Days are numbered for geese in Parksville

City council has authorized up to $105,000 for culls the next three years

The City of Parksville will spend almost $50,000 this year killing geese in the Englishman River estuary.

City council voted in favour of the expenditure at a meeting Monday night, a figure that could rise to more than $100,000 over the next few years.

“I’ve been fed up now for 12 years; let’s get rid of them,” said Mayor Marc Lefebvre.

Council approved an expenditure of $35,000 this year and the city will continue with an egg-addling program, which was approved previously with $13,000 of funding. The $35,000 provided Monday could be repeated for both 2017 and 2018. The city will ask the Regional District of Nanaimo to fund one-third of the program.

“In order to get ahead of the geese, we have to proceed with something drastic, which is a cull, over the next three years,” said the city’s chief administrative officer, Debbie Comis.

So-called humane cull procedures are set by the provincial veterinarian.

“That does’t mean it’s pretty,” said Comis.

In June of last year, council adopted in principle the 38 recommendations in a goose management strategy prepared by a group called the Guardians of Mid-island Estuaries Society. On Monday, council put the city’s name behind cull applications from the Guardians to the provincial and federal governments.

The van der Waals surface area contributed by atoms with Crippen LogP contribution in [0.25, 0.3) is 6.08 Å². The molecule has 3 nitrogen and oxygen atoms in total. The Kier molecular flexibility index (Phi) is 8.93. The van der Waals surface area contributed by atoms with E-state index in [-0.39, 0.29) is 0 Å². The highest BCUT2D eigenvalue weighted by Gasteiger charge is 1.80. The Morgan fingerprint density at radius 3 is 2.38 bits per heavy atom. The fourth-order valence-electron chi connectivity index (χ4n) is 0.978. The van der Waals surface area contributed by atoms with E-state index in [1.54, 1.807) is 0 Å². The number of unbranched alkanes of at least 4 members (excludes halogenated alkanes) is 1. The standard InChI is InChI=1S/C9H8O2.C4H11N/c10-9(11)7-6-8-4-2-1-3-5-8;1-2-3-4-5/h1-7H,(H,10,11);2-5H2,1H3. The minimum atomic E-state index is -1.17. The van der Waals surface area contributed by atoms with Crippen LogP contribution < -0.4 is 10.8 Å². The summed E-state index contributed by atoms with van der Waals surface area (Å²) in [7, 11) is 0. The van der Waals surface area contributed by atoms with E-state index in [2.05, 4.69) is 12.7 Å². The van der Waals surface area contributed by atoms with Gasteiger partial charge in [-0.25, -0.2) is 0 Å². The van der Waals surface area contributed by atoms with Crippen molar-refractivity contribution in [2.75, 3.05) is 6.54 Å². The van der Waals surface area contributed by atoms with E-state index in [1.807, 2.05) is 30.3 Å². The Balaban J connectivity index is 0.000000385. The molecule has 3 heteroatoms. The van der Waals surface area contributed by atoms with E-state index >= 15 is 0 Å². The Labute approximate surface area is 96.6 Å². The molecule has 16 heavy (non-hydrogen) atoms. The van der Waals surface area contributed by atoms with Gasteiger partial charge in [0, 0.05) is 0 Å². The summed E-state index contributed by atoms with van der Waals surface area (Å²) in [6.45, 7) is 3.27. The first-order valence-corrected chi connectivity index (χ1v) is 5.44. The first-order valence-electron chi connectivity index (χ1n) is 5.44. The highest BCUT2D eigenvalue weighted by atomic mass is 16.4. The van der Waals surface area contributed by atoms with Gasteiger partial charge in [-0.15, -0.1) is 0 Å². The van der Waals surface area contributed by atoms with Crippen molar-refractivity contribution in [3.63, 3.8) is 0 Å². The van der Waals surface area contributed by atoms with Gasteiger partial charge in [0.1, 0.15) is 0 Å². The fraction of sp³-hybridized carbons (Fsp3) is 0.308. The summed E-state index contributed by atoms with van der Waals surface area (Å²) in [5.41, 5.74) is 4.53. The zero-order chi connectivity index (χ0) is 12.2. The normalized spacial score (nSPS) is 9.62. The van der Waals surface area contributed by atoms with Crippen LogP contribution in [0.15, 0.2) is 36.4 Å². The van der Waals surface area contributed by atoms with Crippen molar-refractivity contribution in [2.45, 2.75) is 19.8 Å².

The vote Monday night was not unanimous. Coun. Al Greir doesn’t seem convinced the Guardians — who will essentially use the city’s money to hire a contractor to kill the geese— are the right people to do the job.

“We have been doing this (working with the Guardians) since 2008 and the estuary gets worse and worse and it’s costing us a lot of money,” said Greir.

The Capital Regional District spent $31,500 to cull a total of 43 geese last year — $725 a goose.

A related recommendation passed Monday by council calls for the city to write the federal environment ministry to request legislative changes to allow the use of the culled geese for human or animal consumption. In her report, Comis suggested those changes won’t likely happen in time for the use of the dead geese in Parksville this year.

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